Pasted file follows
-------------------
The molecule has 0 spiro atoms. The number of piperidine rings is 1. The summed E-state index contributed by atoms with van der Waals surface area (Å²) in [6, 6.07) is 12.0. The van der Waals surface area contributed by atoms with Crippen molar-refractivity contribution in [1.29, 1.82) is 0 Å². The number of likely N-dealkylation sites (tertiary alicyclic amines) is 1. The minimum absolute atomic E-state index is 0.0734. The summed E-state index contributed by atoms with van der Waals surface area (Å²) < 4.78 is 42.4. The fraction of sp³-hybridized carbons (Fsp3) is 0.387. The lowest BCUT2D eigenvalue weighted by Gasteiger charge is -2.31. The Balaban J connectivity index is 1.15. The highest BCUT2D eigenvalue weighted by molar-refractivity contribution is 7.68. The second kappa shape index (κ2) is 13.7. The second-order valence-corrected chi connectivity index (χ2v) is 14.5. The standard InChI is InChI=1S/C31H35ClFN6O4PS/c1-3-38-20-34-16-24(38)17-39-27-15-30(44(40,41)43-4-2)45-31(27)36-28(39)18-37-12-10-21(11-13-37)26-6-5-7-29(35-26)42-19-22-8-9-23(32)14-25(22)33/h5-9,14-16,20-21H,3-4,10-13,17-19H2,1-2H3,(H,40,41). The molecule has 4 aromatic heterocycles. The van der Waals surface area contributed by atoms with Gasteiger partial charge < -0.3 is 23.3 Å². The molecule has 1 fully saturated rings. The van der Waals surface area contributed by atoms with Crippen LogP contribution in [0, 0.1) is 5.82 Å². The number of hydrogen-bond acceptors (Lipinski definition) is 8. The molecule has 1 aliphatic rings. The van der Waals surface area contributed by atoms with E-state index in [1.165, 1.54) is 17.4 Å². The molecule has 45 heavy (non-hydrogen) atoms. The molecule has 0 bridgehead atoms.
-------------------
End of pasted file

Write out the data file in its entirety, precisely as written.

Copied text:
The molecule has 0 spiro atoms. The number of piperidine rings is 1. The summed E-state index contributed by atoms with van der Waals surface area (Å²) in [6, 6.07) is 12.0. The van der Waals surface area contributed by atoms with Crippen molar-refractivity contribution in [1.29, 1.82) is 0 Å². The number of likely N-dealkylation sites (tertiary alicyclic amines) is 1. The minimum absolute atomic E-state index is 0.0734. The summed E-state index contributed by atoms with van der Waals surface area (Å²) < 4.78 is 42.4. The fraction of sp³-hybridized carbons (Fsp3) is 0.387. The lowest BCUT2D eigenvalue weighted by Gasteiger charge is -2.31. The Balaban J connectivity index is 1.15. The highest BCUT2D eigenvalue weighted by molar-refractivity contribution is 7.68. The second kappa shape index (κ2) is 13.7. The second-order valence-corrected chi connectivity index (χ2v) is 14.5. The standard InChI is InChI=1S/C31H35ClFN6O4PS/c1-3-38-20-34-16-24(38)17-39-27-15-30(44(40,41)43-4-2)45-31(27)36-28(39)18-37-12-10-21(11-13-37)26-6-5-7-29(35-26)42-19-22-8-9-23(32)14-25(22)33/h5-9,14-16,20-21H,3-4,10-13,17-19H2,1-2H3,(H,40,41). The molecule has 4 aromatic heterocycles. The van der Waals surface area contributed by atoms with Gasteiger partial charge < -0.3 is 23.3 Å². The molecule has 1 fully saturated rings. The van der Waals surface area contributed by atoms with Crippen LogP contribution in [0, 0.1) is 5.82 Å². The number of hydrogen-bond acceptors (Lipinski definition) is 8. The molecule has 1 aliphatic rings. The van der Waals surface area contributed by atoms with E-state index in [1.165, 1.54) is 17.4 Å². The molecule has 45 heavy (non-hydrogen) atoms. The molecule has 0 bridgehead atoms.